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    Here's something to try: Focus on learning the basic principles in the areas you're teaching - the fundamental driving principles on which everything else depends. These are, if you will, the tools of thought in that area. Then, when you're working on mastering new material in a particular subarea, try stopping and predicting what the next step is going to be, reasoning from the principles and from what you already know. Chances are pretty good, if you've learned the principles, you'll be able to come up with a prediction that may not be complete but will come acceptably close. When that happens, make note of it somehow - a tally mark somewhere, a marble in a jar, whatever - and reward yourself for making a good connection.
     
  27. bonneb

    bonneb Fanatic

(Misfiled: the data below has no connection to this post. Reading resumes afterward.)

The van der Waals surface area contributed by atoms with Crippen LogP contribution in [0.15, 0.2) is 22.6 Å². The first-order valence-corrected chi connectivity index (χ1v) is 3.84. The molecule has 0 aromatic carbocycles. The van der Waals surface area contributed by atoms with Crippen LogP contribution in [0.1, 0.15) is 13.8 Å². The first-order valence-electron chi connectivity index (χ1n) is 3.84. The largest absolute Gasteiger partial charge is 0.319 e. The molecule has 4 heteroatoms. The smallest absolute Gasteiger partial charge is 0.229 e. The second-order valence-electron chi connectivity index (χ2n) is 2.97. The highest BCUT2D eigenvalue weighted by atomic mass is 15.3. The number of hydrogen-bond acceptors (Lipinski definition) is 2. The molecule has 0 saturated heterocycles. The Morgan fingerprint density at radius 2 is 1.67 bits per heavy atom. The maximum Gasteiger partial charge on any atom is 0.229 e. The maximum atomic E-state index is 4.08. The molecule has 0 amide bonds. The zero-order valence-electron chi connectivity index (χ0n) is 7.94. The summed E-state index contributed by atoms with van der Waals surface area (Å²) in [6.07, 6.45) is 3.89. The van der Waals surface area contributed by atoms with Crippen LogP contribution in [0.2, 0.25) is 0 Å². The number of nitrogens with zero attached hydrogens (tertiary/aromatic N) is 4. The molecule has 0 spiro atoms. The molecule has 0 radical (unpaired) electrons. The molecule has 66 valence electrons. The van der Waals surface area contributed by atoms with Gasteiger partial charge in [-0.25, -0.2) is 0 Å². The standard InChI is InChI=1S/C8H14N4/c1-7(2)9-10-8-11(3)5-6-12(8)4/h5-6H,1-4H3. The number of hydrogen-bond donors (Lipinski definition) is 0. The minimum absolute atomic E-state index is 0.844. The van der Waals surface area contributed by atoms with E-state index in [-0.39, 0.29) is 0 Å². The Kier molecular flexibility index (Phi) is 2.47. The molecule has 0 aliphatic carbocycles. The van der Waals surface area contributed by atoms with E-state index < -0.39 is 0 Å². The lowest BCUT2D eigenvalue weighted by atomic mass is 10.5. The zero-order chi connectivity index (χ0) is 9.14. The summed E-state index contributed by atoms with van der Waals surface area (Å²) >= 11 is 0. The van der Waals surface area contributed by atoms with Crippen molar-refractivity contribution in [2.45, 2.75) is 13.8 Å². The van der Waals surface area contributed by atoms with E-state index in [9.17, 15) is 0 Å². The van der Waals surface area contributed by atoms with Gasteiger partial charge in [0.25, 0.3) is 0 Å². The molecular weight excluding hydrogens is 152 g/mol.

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    Also, none of us can know everything about a topic, even our subject area. I teach first, so I feel pretty confident I know at least what they know!! Sometimes a child will ask a question, or I will even bring up a question myself, and I am never afraid to say "I don't know the answer to that. Let's find out." or "I will study on that and try to find the answer tonight." or even, "Let's all go home and try to find out the answer tonight. Ask mom and dad for help. Let's see what we can all come up with." I have been known to drop the planned lesson to follow up on a question or thought I hadn't anticipated. I think that is good because my primary goal as a teacher is to get kids to question and seek answers. Of course I don't do this all the time! I discipline myself to stay with my plan as much as possible, or we would just be running all over the school painting murals and measuring teachers! (I'm very spontaneous!) :)